COVID-19 is causing governments to accelerate plans to improve online connectivity, according to the Eastern Ontario Regional Network (EORN).

With the provincial and federal governments both more invested in internet improvements due to the pandemic, EORN is working on speeding up its own future projects, board member and Minden Hills Mayor Brent Devolin said. The potential cost of EORN’s new projects could total over $1.2 billion, with plans to significantly improve internet speeds throughout the region.

In May, the Eastern Ontario Warden’s Caucus (EOWC) approved EORN to continue conversations with upper levels of government on those projects, Devolin said. EORN will look to do them concurrently with the already-underway $213 million cell gap project.

“We all need connectivity of reasonable quality and we need it as fast as we can,” Devolin said. “Federal and provincial governments have asked anybody that’s in this business how can we leverage and do these things in a more accelerated manner.”

The province announced the rollout of a $150 million fund June 3 to help unserved and underserved areas. The funding was not brand new – it was initially announced for this year with the unveiling of the $315 million Ontario’s Broadband and Cellular Action plan in July 2019.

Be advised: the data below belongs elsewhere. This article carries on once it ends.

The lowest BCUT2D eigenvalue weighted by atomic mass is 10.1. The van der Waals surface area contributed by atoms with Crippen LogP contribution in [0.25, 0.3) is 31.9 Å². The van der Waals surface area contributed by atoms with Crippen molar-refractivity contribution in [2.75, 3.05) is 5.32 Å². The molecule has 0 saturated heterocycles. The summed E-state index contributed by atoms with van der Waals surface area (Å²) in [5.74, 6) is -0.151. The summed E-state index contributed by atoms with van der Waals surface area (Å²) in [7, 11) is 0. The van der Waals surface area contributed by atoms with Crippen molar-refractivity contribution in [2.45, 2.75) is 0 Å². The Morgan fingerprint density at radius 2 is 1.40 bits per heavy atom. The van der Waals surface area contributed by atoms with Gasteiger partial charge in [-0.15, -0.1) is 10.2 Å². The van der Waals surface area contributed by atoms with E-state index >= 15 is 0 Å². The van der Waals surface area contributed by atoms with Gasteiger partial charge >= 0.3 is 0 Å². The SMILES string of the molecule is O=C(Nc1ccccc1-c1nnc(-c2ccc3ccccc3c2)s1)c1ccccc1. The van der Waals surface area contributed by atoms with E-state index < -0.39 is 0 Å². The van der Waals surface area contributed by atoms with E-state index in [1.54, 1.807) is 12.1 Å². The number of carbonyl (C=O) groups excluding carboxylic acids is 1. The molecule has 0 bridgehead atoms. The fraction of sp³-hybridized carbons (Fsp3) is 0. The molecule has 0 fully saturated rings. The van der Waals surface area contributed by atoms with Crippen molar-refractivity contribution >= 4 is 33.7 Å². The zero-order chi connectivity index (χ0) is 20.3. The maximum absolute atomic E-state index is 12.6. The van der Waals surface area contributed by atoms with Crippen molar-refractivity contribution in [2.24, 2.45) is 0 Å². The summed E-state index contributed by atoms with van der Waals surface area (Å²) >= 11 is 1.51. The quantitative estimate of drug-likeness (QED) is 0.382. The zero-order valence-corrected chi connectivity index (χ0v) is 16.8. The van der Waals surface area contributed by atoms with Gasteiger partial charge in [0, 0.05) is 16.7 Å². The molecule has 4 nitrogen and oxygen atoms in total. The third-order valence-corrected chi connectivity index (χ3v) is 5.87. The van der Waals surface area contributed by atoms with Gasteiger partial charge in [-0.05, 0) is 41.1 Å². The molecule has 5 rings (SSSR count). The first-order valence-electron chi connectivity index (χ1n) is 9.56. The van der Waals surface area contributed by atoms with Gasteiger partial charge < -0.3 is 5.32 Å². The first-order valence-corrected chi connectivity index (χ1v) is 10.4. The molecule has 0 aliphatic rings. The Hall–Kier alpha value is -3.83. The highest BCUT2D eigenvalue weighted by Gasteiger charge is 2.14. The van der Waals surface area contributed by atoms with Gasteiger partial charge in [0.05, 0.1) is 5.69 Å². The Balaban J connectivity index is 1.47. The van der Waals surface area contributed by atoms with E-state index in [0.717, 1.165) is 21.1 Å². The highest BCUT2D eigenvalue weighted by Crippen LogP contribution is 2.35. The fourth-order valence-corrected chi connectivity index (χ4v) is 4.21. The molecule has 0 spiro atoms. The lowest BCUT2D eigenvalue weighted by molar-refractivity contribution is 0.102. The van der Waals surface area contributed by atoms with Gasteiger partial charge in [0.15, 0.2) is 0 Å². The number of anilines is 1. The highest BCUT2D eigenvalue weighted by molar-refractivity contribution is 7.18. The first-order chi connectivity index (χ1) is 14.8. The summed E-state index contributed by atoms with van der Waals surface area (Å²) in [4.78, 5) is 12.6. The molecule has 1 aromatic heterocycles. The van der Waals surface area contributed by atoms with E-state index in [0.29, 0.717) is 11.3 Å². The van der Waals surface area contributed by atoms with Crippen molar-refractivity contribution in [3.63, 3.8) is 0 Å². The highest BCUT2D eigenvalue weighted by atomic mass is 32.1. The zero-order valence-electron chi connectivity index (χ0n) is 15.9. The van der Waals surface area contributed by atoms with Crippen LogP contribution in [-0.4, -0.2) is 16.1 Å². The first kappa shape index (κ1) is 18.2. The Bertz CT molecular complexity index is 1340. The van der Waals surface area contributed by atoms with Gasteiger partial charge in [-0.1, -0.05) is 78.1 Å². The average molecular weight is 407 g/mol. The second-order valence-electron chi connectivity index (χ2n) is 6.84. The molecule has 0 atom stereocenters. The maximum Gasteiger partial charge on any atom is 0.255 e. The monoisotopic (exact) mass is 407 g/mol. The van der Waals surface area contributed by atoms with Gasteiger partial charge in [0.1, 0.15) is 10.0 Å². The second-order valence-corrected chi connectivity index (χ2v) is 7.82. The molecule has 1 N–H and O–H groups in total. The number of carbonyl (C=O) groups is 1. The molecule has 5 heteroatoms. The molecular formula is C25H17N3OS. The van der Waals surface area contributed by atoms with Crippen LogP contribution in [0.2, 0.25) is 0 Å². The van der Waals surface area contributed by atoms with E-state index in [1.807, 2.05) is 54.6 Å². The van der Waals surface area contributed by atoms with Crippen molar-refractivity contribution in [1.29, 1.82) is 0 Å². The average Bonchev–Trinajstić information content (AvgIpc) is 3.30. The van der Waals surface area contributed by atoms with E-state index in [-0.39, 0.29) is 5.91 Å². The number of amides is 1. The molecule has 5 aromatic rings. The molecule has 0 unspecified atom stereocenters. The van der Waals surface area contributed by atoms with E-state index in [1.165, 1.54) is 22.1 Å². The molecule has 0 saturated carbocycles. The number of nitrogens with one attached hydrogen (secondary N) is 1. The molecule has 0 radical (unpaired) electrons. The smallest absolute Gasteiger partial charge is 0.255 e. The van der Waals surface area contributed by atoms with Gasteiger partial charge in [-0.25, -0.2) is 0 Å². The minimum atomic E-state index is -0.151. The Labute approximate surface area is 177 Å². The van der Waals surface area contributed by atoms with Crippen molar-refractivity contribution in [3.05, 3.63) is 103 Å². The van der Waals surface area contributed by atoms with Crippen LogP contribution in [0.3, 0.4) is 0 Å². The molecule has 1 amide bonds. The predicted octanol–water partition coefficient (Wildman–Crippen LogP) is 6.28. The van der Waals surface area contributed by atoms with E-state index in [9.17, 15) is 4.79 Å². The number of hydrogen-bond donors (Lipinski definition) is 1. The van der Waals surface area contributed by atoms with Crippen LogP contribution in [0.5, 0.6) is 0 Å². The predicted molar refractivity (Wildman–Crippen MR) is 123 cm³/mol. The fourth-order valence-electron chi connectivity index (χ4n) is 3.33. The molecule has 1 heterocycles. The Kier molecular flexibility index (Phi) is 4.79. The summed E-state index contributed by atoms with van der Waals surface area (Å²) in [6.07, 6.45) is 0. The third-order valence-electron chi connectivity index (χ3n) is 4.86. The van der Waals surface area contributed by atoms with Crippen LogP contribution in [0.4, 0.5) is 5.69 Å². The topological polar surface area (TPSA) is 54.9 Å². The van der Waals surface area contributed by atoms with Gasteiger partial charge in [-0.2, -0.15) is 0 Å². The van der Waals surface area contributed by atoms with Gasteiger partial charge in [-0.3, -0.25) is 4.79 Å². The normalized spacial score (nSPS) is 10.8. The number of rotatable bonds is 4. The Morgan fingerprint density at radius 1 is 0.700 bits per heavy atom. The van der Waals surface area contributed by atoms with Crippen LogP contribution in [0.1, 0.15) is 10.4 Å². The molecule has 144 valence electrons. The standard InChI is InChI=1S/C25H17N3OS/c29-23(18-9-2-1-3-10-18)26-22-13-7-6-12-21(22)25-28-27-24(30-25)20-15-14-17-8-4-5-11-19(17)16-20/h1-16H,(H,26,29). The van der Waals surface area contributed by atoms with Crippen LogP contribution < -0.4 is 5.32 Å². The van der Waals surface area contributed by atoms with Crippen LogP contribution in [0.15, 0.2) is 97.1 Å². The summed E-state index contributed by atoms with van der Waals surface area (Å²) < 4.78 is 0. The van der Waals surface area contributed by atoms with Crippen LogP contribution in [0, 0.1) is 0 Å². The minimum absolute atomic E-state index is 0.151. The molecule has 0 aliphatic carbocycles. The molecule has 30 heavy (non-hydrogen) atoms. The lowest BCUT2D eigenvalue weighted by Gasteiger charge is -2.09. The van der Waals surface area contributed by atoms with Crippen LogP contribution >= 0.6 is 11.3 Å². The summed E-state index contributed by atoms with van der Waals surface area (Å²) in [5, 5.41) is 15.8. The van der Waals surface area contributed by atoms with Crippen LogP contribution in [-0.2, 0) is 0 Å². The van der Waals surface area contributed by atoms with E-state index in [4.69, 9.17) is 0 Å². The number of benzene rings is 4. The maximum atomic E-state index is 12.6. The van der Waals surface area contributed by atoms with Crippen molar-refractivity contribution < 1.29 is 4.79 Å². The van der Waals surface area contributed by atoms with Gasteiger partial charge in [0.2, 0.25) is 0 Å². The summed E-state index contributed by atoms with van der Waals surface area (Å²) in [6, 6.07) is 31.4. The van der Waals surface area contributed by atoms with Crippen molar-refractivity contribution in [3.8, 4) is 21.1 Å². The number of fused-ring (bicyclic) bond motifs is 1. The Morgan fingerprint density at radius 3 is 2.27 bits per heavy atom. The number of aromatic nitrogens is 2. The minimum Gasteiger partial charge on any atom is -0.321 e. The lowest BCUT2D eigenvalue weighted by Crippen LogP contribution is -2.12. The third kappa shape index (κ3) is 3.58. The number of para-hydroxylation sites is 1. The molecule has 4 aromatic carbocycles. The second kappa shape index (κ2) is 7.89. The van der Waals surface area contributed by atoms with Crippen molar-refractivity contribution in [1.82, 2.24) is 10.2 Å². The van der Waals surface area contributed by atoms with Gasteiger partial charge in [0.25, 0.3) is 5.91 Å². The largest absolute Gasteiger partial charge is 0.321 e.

But the announcement came with the province renewing calls for more help from federal partners. MPP Laurie Scott said with broadband being federally regulated, the feds need to come through.

“We need them to step up to the plate to help us deliver these dollars in order to get us all wired into the 21st century,” Scott said.

The federal government has yet to announce details on any plans to accelerate broadband funding. With 84 per cent of households at 50/10 Mbps speeds, the federal government has previously committed to bringing that to 90 per cent of households by the end of 2021 and 100 per cent by 2030.

Devolin said the governments will continue to have talks. What plans move ahead – and how much money will be involved – will depend on the results of those conversations. He added he thinks they will conclude before the end of the year, which should lead to more announcements.

“It might be both scale and speed are absolutely going to be accelerated,” Devolin said.

As projects get underway, Devolin said he will lobby for Haliburton County to be at the front of the line, given it is one of the most underserved areas in the Eastern region.

“For many of our residents within Haliburton County that have really either limited or basic dial-up, it feels like we’re in the Stone Age and it cannot happen fast enough,” he said.

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